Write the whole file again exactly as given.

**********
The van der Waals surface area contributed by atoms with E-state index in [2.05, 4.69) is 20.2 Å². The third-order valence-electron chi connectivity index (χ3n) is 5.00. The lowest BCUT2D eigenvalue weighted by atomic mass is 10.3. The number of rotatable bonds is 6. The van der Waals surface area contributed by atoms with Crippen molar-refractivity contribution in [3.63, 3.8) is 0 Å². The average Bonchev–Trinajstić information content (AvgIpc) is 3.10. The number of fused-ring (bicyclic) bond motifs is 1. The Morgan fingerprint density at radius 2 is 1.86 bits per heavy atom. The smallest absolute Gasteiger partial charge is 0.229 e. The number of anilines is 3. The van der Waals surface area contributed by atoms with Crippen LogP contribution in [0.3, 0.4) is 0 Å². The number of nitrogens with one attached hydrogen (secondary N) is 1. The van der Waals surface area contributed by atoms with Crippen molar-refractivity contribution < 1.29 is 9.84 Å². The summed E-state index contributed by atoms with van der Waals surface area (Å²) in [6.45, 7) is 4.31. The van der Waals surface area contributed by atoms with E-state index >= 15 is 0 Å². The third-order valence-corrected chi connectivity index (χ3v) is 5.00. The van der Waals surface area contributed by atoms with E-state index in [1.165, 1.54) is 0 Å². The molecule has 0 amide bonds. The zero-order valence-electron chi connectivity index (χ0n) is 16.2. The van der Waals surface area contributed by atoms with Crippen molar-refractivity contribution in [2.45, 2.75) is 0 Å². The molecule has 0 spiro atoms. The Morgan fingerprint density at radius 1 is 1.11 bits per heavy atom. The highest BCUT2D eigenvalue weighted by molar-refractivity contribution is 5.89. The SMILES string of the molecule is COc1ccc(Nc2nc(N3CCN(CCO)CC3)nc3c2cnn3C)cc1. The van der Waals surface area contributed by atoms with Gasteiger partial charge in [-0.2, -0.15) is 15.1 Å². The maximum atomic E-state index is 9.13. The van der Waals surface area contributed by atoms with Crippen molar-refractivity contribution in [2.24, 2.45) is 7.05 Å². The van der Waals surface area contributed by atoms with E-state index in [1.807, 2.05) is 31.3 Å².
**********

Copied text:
The van der Waals surface area contributed by atoms with E-state index in [2.05, 4.69) is 20.2 Å². The third-order valence-electron chi connectivity index (χ3n) is 5.00. The lowest BCUT2D eigenvalue weighted by atomic mass is 10.3. The number of rotatable bonds is 6. The van der Waals surface area contributed by atoms with Crippen molar-refractivity contribution in [3.63, 3.8) is 0 Å². The average Bonchev–Trinajstić information content (AvgIpc) is 3.10. The number of fused-ring (bicyclic) bond motifs is 1. The Morgan fingerprint density at radius 2 is 1.86 bits per heavy atom. The smallest absolute Gasteiger partial charge is 0.229 e. The number of anilines is 3. The van der Waals surface area contributed by atoms with Crippen LogP contribution in [0.3, 0.4) is 0 Å². The number of nitrogens with one attached hydrogen (secondary N) is 1. The van der Waals surface area contributed by atoms with Crippen molar-refractivity contribution < 1.29 is 9.84 Å². The summed E-state index contributed by atoms with van der Waals surface area (Å²) in [6.45, 7) is 4.31. The van der Waals surface area contributed by atoms with E-state index >= 15 is 0 Å². The third-order valence-corrected chi connectivity index (χ3v) is 5.00. The van der Waals surface area contributed by atoms with E-state index in [1.165, 1.54) is 0 Å². The molecule has 0 amide bonds. The zero-order valence-electron chi connectivity index (χ0n) is 16.2. The van der Waals surface area contributed by atoms with Crippen molar-refractivity contribution in [2.45, 2.75) is 0 Å². The molecule has 0 spiro atoms. The Morgan fingerprint density at radius 1 is 1.11 bits per heavy atom. The highest BCUT2D eigenvalue weighted by molar-refractivity contribution is 5.89. The SMILES string of the molecule is COc1ccc(Nc2nc(N3CCN(CCO)CC3)nc3c2cnn3C)cc1. The van der Waals surface area contributed by atoms with Gasteiger partial charge in [-0.2, -0.15) is 15.1 Å². The maximum atomic E-state index is 9.13. The van der Waals surface area contributed by atoms with Crippen molar-refractivity contribution in [2.24, 2.45) is 7.05 Å². The van der Waals surface area contributed by atoms with E-state index in [1.807, 2.05) is 31.3 Å².